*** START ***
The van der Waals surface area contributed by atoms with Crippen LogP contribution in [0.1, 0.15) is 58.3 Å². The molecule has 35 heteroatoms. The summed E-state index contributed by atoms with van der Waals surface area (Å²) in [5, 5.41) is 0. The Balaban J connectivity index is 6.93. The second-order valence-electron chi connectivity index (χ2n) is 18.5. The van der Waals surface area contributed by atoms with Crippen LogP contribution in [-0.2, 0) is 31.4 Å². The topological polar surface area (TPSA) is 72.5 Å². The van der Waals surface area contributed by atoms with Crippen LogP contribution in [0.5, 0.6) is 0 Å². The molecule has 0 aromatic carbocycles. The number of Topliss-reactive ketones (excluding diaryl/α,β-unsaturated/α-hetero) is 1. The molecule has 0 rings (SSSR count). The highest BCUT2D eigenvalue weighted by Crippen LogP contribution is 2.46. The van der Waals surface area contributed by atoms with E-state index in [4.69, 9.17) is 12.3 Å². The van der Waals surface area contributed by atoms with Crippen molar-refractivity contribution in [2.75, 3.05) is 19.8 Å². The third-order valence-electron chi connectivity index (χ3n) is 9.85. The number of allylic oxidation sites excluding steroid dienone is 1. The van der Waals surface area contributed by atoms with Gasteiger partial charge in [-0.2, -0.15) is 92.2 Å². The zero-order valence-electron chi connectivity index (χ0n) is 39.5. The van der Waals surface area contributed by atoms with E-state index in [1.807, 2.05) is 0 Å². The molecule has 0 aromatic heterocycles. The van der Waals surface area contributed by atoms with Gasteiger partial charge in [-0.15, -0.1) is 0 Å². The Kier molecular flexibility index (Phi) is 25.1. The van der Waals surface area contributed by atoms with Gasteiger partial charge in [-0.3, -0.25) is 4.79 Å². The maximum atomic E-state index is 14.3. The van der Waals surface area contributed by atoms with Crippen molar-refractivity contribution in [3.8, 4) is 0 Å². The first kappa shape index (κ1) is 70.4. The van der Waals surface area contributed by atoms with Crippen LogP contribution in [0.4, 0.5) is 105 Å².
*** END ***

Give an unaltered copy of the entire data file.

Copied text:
The van der Waals surface area contributed by atoms with Crippen LogP contribution in [0.1, 0.15) is 58.3 Å². The molecule has 35 heteroatoms. The summed E-state index contributed by atoms with van der Waals surface area (Å²) in [5, 5.41) is 0. The Balaban J connectivity index is 6.93. The second-order valence-electron chi connectivity index (χ2n) is 18.5. The van der Waals surface area contributed by atoms with Crippen LogP contribution in [-0.2, 0) is 31.4 Å². The topological polar surface area (TPSA) is 72.5 Å². The van der Waals surface area contributed by atoms with Crippen LogP contribution in [0.5, 0.6) is 0 Å². The molecule has 0 aromatic carbocycles. The number of Topliss-reactive ketones (excluding diaryl/α,β-unsaturated/α-hetero) is 1. The molecule has 0 rings (SSSR count). The highest BCUT2D eigenvalue weighted by Crippen LogP contribution is 2.46. The van der Waals surface area contributed by atoms with E-state index in [4.69, 9.17) is 12.3 Å². The van der Waals surface area contributed by atoms with Crippen molar-refractivity contribution in [2.75, 3.05) is 19.8 Å². The third-order valence-electron chi connectivity index (χ3n) is 9.85. The number of allylic oxidation sites excluding steroid dienone is 1. The van der Waals surface area contributed by atoms with Gasteiger partial charge in [-0.2, -0.15) is 92.2 Å². The zero-order valence-electron chi connectivity index (χ0n) is 39.5. The van der Waals surface area contributed by atoms with E-state index in [1.807, 2.05) is 0 Å². The molecule has 0 aromatic heterocycles. The van der Waals surface area contributed by atoms with Gasteiger partial charge in [-0.15, -0.1) is 0 Å². The Kier molecular flexibility index (Phi) is 25.1. The van der Waals surface area contributed by atoms with Gasteiger partial charge in [-0.3, -0.25) is 4.79 Å². The maximum atomic E-state index is 14.3. The van der Waals surface area contributed by atoms with Crippen molar-refractivity contribution in [3.8, 4) is 0 Å². The first kappa shape index (κ1) is 70.4. The van der Waals surface area contributed by atoms with Crippen LogP contribution in [0.4, 0.5) is 105 Å².